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6th ACM SIGPLAN Scala Symposium 2015 (SCALA 2015), June 13, 2015, Portland, OR, USA

SCALA 2015 – Proceedings

Contents - Abstracts - Authors

6th ACM SIGPLAN Scala Symposium 2015 (SCALA 2015)


Title Page

Chairs' Welcome
It is our great pleasure to welcome you to the 2015 Scala Symposium. The meeting follows in the tradition of five previous Scala Workshops. The 2015 Scala Symposium is co-located with the 36th ACM SIGPLAN Conference on Programming Language Design and Implementation (PLDI '15).

Concurrency and Distribution

SnapQueue: Lock-Free Queue with Constant Time Snapshots
Aleksandar Prokopec
(EPFL, Switzerland)
We introduce SnapQueues - concurrent, lock-free queues with a linearizable, lock-free global-state transition operation. This transition operation can atomically switch between arbitrary SnapQueue states, and is used by enqueue, dequeue, snapshot and concatenation operations. We show that implementing these operations efficiently depends on the persistent data structure at the core of the SnapQueue. This immutable support data structure is an interchangeable kernel of the SnapQueue, and drives its performance characteristics. The design allows reasoning about concurrent operation running time in a functional way, absent from concurrency considerations. We present a support data structure that enables O(1) queue operations, O(1) snapshot and O(log n) atomic concurrent concatenation. We show that the SnapQueue enqueue operation achieves up to 25% higher performance, while the dequeue operation has performance identical to standard lock-free concurrent queues.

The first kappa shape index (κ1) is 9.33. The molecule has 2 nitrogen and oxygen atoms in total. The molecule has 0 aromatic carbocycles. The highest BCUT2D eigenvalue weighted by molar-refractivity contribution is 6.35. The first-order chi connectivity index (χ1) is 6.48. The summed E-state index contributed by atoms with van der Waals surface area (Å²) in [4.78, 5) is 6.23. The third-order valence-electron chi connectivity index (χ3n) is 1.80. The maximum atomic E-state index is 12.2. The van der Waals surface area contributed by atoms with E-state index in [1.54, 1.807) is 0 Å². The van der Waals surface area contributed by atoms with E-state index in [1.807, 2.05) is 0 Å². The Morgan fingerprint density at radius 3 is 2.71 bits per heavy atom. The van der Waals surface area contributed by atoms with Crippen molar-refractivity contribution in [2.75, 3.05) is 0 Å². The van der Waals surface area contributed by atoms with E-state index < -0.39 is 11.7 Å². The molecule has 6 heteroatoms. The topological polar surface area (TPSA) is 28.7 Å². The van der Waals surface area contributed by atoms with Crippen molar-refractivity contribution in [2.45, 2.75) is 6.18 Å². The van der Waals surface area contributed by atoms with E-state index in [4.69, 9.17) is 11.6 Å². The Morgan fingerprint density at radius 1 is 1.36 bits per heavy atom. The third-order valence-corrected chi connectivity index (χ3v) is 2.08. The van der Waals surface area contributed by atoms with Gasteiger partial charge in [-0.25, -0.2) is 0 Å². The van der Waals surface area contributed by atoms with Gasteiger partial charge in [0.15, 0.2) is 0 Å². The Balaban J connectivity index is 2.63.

Distributed Programming in Scala with APGAS
Philippe Suter, Olivier TardieuORCID logo, and Josh Milthorpe
(IBM Research, USA)
APGAS (Asynchronous Partitioned Global Address Space) is a model for concurrent and distributed programming, known primarily as the foundation of the X10 programming language. In this paper, we present an implementation of this model as an embedded domain-specific language for Scala. We illustrate common usage patterns and contrast with alternative approaches available to Scala programmers. In particular, using two distributed algorithms as examples, we illustrate how APGAS-style programs compare to idiomatic Akka implementations. We demonstrate the use of APGAS places and tasks, distributed termination, and distributed objects.

Types and Verification

Counter-Example Complete Verification for Higher-Order Functions